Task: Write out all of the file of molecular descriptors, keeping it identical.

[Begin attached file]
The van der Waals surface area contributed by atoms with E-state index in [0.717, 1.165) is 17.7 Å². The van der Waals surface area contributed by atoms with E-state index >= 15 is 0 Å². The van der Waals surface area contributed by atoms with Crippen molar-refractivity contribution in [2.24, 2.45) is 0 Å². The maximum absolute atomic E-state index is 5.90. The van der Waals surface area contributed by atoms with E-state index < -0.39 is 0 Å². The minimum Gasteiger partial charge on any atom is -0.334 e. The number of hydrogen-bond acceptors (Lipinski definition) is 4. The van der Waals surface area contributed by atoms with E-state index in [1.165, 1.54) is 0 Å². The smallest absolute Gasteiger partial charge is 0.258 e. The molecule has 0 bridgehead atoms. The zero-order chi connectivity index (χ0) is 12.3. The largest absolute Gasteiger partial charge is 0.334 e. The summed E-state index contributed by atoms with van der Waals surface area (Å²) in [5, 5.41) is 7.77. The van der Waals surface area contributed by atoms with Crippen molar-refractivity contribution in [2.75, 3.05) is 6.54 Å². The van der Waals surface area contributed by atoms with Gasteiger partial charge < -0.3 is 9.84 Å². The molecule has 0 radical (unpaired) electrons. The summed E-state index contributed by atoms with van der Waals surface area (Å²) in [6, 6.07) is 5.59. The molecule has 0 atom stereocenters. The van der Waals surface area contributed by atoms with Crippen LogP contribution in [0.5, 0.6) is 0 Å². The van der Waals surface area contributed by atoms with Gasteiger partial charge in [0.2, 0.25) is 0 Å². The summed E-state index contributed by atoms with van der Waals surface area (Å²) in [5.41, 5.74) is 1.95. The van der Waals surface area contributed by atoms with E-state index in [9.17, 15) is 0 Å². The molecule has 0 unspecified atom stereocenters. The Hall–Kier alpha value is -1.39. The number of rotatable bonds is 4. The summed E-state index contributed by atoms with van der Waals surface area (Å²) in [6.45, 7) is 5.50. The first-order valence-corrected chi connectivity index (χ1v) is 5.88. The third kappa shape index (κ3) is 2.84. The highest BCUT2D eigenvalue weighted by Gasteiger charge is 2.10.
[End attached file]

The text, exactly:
The van der Waals surface area contributed by atoms with E-state index in [0.717, 1.165) is 17.7 Å². The van der Waals surface area contributed by atoms with E-state index >= 15 is 0 Å². The van der Waals surface area contributed by atoms with Crippen molar-refractivity contribution in [2.24, 2.45) is 0 Å². The maximum absolute atomic E-state index is 5.90. The van der Waals surface area contributed by atoms with E-state index < -0.39 is 0 Å². The minimum Gasteiger partial charge on any atom is -0.334 e. The number of hydrogen-bond acceptors (Lipinski definition) is 4. The van der Waals surface area contributed by atoms with E-state index in [1.165, 1.54) is 0 Å². The smallest absolute Gasteiger partial charge is 0.258 e. The molecule has 0 bridgehead atoms. The zero-order chi connectivity index (χ0) is 12.3. The largest absolute Gasteiger partial charge is 0.334 e. The summed E-state index contributed by atoms with van der Waals surface area (Å²) in [5, 5.41) is 7.77. The van der Waals surface area contributed by atoms with Crippen molar-refractivity contribution in [2.75, 3.05) is 6.54 Å². The van der Waals surface area contributed by atoms with Gasteiger partial charge < -0.3 is 9.84 Å². The molecule has 0 radical (unpaired) electrons. The summed E-state index contributed by atoms with van der Waals surface area (Å²) in [6, 6.07) is 5.59. The molecule has 0 atom stereocenters. The van der Waals surface area contributed by atoms with Crippen LogP contribution in [0.5, 0.6) is 0 Å². The van der Waals surface area contributed by atoms with Gasteiger partial charge in [0.2, 0.25) is 0 Å². The summed E-state index contributed by atoms with van der Waals surface area (Å²) in [5.41, 5.74) is 1.95. The van der Waals surface area contributed by atoms with E-state index in [9.17, 15) is 0 Å². The molecule has 0 unspecified atom stereocenters. The Hall–Kier alpha value is -1.39. The number of rotatable bonds is 4. The summed E-state index contributed by atoms with van der Waals surface area (Å²) in [6.45, 7) is 5.50. The first-order valence-corrected chi connectivity index (χ1v) is 5.88. The third kappa shape index (κ3) is 2.84. The highest BCUT2D eigenvalue weighted by Gasteiger charge is 2.10.